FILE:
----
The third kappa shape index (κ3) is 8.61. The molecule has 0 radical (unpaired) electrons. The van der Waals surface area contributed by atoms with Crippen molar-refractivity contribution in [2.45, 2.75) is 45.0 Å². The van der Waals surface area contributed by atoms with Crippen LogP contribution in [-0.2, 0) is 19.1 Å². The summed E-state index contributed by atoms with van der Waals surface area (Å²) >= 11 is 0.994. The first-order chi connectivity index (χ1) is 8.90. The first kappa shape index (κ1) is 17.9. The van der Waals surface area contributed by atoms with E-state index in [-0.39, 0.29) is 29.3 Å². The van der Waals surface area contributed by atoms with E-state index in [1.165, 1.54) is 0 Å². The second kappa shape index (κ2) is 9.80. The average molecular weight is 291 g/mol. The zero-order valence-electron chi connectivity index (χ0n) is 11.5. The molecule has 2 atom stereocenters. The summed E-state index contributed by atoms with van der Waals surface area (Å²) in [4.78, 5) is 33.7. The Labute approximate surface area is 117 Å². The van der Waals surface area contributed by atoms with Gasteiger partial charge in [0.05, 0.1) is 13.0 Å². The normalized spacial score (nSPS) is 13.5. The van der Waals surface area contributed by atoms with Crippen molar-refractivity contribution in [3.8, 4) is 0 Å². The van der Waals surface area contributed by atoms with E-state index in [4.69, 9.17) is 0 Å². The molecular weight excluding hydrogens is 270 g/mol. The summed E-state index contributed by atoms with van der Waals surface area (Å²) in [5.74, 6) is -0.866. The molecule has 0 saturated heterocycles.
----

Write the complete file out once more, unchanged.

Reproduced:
The third kappa shape index (κ3) is 8.61. The molecule has 0 radical (unpaired) electrons. The van der Waals surface area contributed by atoms with Crippen molar-refractivity contribution in [2.45, 2.75) is 45.0 Å². The van der Waals surface area contributed by atoms with Crippen LogP contribution in [-0.2, 0) is 19.1 Å². The summed E-state index contributed by atoms with van der Waals surface area (Å²) >= 11 is 0.994. The first-order chi connectivity index (χ1) is 8.90. The first kappa shape index (κ1) is 17.9. The van der Waals surface area contributed by atoms with E-state index in [-0.39, 0.29) is 29.3 Å². The van der Waals surface area contributed by atoms with E-state index in [1.165, 1.54) is 0 Å². The second kappa shape index (κ2) is 9.80. The average molecular weight is 291 g/mol. The zero-order valence-electron chi connectivity index (χ0n) is 11.5. The molecule has 2 atom stereocenters. The summed E-state index contributed by atoms with van der Waals surface area (Å²) in [4.78, 5) is 33.7. The Labute approximate surface area is 117 Å². The van der Waals surface area contributed by atoms with Gasteiger partial charge in [0.05, 0.1) is 13.0 Å². The normalized spacial score (nSPS) is 13.5. The van der Waals surface area contributed by atoms with Crippen molar-refractivity contribution in [3.8, 4) is 0 Å². The van der Waals surface area contributed by atoms with E-state index in [4.69, 9.17) is 0 Å². The molecular weight excluding hydrogens is 270 g/mol. The summed E-state index contributed by atoms with van der Waals surface area (Å²) in [5.74, 6) is -0.866. The molecule has 0 saturated heterocycles.